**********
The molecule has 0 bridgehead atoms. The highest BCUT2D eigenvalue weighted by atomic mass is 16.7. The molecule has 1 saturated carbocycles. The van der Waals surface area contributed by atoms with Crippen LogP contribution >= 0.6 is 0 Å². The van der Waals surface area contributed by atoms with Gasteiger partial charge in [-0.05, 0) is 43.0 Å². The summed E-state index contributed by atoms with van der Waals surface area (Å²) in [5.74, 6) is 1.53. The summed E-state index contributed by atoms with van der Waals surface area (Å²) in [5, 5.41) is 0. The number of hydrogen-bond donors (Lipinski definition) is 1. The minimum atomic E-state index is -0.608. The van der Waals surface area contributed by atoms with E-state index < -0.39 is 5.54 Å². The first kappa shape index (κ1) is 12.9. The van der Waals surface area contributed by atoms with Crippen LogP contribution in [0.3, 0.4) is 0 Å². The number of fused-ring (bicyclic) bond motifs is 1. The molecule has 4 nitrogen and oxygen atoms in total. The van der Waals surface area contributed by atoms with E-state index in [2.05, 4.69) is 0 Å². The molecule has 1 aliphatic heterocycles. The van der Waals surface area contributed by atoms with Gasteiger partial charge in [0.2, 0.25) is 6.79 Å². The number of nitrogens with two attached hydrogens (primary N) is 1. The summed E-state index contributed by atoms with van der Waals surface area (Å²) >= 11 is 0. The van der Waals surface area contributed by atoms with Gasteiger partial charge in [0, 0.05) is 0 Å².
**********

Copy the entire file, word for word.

The molecule has 0 bridgehead atoms. The highest BCUT2D eigenvalue weighted by atomic mass is 16.7. The molecule has 1 saturated carbocycles. The van der Waals surface area contributed by atoms with Crippen LogP contribution >= 0.6 is 0 Å². The van der Waals surface area contributed by atoms with Gasteiger partial charge in [-0.05, 0) is 43.0 Å². The summed E-state index contributed by atoms with van der Waals surface area (Å²) in [5.74, 6) is 1.53. The summed E-state index contributed by atoms with van der Waals surface area (Å²) in [5, 5.41) is 0. The number of hydrogen-bond donors (Lipinski definition) is 1. The minimum atomic E-state index is -0.608. The van der Waals surface area contributed by atoms with E-state index < -0.39 is 5.54 Å². The first kappa shape index (κ1) is 12.9. The van der Waals surface area contributed by atoms with Crippen LogP contribution in [0.3, 0.4) is 0 Å². The number of fused-ring (bicyclic) bond motifs is 1. The molecule has 4 nitrogen and oxygen atoms in total. The van der Waals surface area contributed by atoms with E-state index in [2.05, 4.69) is 0 Å². The molecule has 1 aliphatic heterocycles. The van der Waals surface area contributed by atoms with Gasteiger partial charge in [0.2, 0.25) is 6.79 Å². The number of nitrogens with two attached hydrogens (primary N) is 1. The summed E-state index contributed by atoms with van der Waals surface area (Å²) >= 11 is 0. The van der Waals surface area contributed by atoms with Gasteiger partial charge in [0, 0.05) is 0 Å².